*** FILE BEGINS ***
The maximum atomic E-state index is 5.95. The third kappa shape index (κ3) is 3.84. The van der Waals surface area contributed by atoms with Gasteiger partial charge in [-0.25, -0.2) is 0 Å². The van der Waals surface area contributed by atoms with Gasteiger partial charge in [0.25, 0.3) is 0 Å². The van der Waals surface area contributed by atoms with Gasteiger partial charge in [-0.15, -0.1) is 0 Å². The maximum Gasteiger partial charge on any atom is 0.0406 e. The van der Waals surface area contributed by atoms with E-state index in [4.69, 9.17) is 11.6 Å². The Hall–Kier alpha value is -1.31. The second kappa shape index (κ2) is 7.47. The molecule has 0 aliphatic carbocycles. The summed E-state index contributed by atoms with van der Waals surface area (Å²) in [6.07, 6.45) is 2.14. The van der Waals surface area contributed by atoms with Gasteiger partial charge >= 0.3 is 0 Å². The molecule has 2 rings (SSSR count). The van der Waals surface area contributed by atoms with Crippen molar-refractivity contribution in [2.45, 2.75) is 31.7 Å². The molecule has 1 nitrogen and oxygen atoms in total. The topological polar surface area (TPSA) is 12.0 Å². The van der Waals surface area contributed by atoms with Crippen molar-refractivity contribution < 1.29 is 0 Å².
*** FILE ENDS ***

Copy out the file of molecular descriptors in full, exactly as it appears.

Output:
The maximum atomic E-state index is 5.95. The third kappa shape index (κ3) is 3.84. The van der Waals surface area contributed by atoms with Gasteiger partial charge in [-0.25, -0.2) is 0 Å². The van der Waals surface area contributed by atoms with Gasteiger partial charge in [0.25, 0.3) is 0 Å². The van der Waals surface area contributed by atoms with Gasteiger partial charge in [-0.15, -0.1) is 0 Å². The maximum Gasteiger partial charge on any atom is 0.0406 e. The van der Waals surface area contributed by atoms with E-state index in [4.69, 9.17) is 11.6 Å². The Hall–Kier alpha value is -1.31. The second kappa shape index (κ2) is 7.47. The molecule has 0 aliphatic carbocycles. The summed E-state index contributed by atoms with van der Waals surface area (Å²) in [6.07, 6.45) is 2.14. The van der Waals surface area contributed by atoms with Gasteiger partial charge >= 0.3 is 0 Å². The molecule has 2 rings (SSSR count). The van der Waals surface area contributed by atoms with Crippen molar-refractivity contribution in [2.45, 2.75) is 31.7 Å². The molecule has 1 nitrogen and oxygen atoms in total. The topological polar surface area (TPSA) is 12.0 Å². The van der Waals surface area contributed by atoms with Crippen molar-refractivity contribution < 1.29 is 0 Å².